Pre-Field Orientation: What does it take?

The JAARS Pre-Field Orientation (PFO) program is a sixteen-week training event based at the JAARS Center in Waxhaw, North Carolina. Ten days of the training is conducted off-site, based out of the Avery County airport in the North Carolina mountains. This portion of PFO, known as “Mountain Week,” is an opportunity to put into practice all of the class, shop, simulator, and flight training conducted in PFO.

The goal of PFO is “to thoroughly equip our new pilots, pilot-mechanics, and aviation maintenance specialists to function safely and professionally in their assigned field operations.”

Brent Fox sets rivets on a Kodiak aileron that was sent to JAARS from Papua New Guinea. Photo by Johnny Reeves

What does it take to reach this goal? A multi-faceted response that includes the orientees, the JAARS Aviation Training staff, Team JAARS, and our field entities.

Students of the 2018 spring PFO attending the PT6 familiarization, heavy maintenance and hot section inspection course given at the JAARS Center. Photo by Jon Damon

Orientees: All orientees must have a qualified, experienced background combined with a desire and willingness to continually learn. Aviation maintenance technicians must have an Airframe and Powerplant (A&P) certificate and a minimum of two years of aviation maintenance experience. Pilots need a minimum of 500 hours total flight time, a commercial pilot certificate with instrument rating, a second-class medical, and an A&P certificate. English proficiency and a successful completion of the JAARS Technical Evaluation is required. Foreign equivalent licenses for pilots and mechanics can be accepted.

Inspection on the Mission Aviation Fellowship Quest Kodiak loaned to JAARS for PFO. Photo by Jon Damon

JAARS Aviation Training staff: The 20 dedicated, professional, and experienced individuals on our training staff have a heart for teaching and a desire to mentor those God is sending to the field in aviation service. Currently, the staff has a combined 558 years of mission experience and over 70,500 hours of total flight experience. With this level of experience, they speak with authority and credibility as they move orientees from operating in a familiar professional environment into the environment of professional mission aviation.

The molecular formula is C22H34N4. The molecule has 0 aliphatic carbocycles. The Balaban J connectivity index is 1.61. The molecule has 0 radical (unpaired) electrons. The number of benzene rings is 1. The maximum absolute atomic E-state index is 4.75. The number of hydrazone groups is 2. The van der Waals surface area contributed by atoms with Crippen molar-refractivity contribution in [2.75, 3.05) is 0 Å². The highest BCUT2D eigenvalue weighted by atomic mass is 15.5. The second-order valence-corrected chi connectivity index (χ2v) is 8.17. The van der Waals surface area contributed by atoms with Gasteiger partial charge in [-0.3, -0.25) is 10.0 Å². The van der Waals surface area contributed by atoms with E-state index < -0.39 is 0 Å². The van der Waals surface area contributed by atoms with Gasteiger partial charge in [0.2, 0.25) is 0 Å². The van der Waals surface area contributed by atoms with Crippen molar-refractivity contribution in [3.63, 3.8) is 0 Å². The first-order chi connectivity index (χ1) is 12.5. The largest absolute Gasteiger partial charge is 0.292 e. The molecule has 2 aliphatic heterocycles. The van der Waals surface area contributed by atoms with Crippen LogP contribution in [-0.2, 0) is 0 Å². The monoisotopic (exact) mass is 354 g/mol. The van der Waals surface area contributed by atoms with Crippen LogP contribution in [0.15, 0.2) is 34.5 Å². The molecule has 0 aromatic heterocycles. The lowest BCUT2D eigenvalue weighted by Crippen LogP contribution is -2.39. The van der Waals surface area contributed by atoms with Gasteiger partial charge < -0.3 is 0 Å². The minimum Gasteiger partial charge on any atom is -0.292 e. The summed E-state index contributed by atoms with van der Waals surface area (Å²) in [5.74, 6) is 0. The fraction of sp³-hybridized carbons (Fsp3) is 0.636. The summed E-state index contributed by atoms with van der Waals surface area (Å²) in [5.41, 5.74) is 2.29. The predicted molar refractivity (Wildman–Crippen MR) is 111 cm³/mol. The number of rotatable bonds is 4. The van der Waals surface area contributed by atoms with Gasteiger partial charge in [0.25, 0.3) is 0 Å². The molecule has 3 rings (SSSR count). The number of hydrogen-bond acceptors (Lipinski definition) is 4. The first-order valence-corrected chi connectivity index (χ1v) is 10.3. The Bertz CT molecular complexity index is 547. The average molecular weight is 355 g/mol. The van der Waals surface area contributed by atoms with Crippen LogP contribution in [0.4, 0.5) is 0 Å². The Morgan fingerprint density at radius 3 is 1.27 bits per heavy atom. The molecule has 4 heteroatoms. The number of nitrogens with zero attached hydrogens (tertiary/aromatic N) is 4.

Instructor BJ Diggins and Johnny Reeves prepare for a flight in the Helio Courier. Photo by BJ Diggins

Team JAARS: This group of personnel provides much-needed services like housing in the apartments or campground on campus, medical support via the JAARS Clinic, professional member-care services from Human Resources, counseling, Missionary Kids Station, Partnership Development coaches, and Purchasing and Shipping. The Learning and Development team enhances an orientee’s training through the Intercultural Communications Course that precedes the PFO course. JAARS Townsend Airfield is specifically engineered for the introduction of aircraft operations in an overseas context. Short and sloped grass runways expose the pilots to aircraft control situations not normally encountered through paved runway operations.

Surveying airstrips is an important skill to learn prior to overseas service. Photo by Johnny Reeves

Overseas Entities: These organizations determine the content and desired completion standards for PFO. They receive the “final product” of a process that is often 10 or more years in the making—from God’s initial call laid on the orientees’ hearts, through all of their preparatory training to meet the entry standards, through membership with a sending mission organization, and through the technical and human factors training provided during PFO.

To take full advantage of PFO training, orientees should have 100 percent of their support in place when they arrive. They can then concentrate on their final training before they depart for overseas assignments and arrive on the field with current, recent training. Aviation is the practice of many frangible skills—getting to the field quickly after the completion of PFO enables these skills to remain fresh.

An additional part of the funding equation is the actual cost of PFO. For Wycliffe members, the course cost is approximately $900 for aviation maintenance technicians and between $7,000 (piston field) and $11,000 (turbine field) for pilots. For pilot/mechanics from other mission organizations, the cost is approximately $13,000. These costs change each year and do not include any funding for housing, food, travel, immunizations, and other services.

Please contact the Coordinator of Initial Flight training at 704.843.6183 or at for the most current information.
Watch a short video of a JAARS training flight here.

Dan Osborn

Dan Osborn

Dan Osborn and his wife, Gail, served as long-term volunteers with JAARS for eight years. Dan, a retired USCG helicopter and fixed-wing pilot, served as the Aviation Training Manager and Gail was a receptionist at the JAARS Clinic.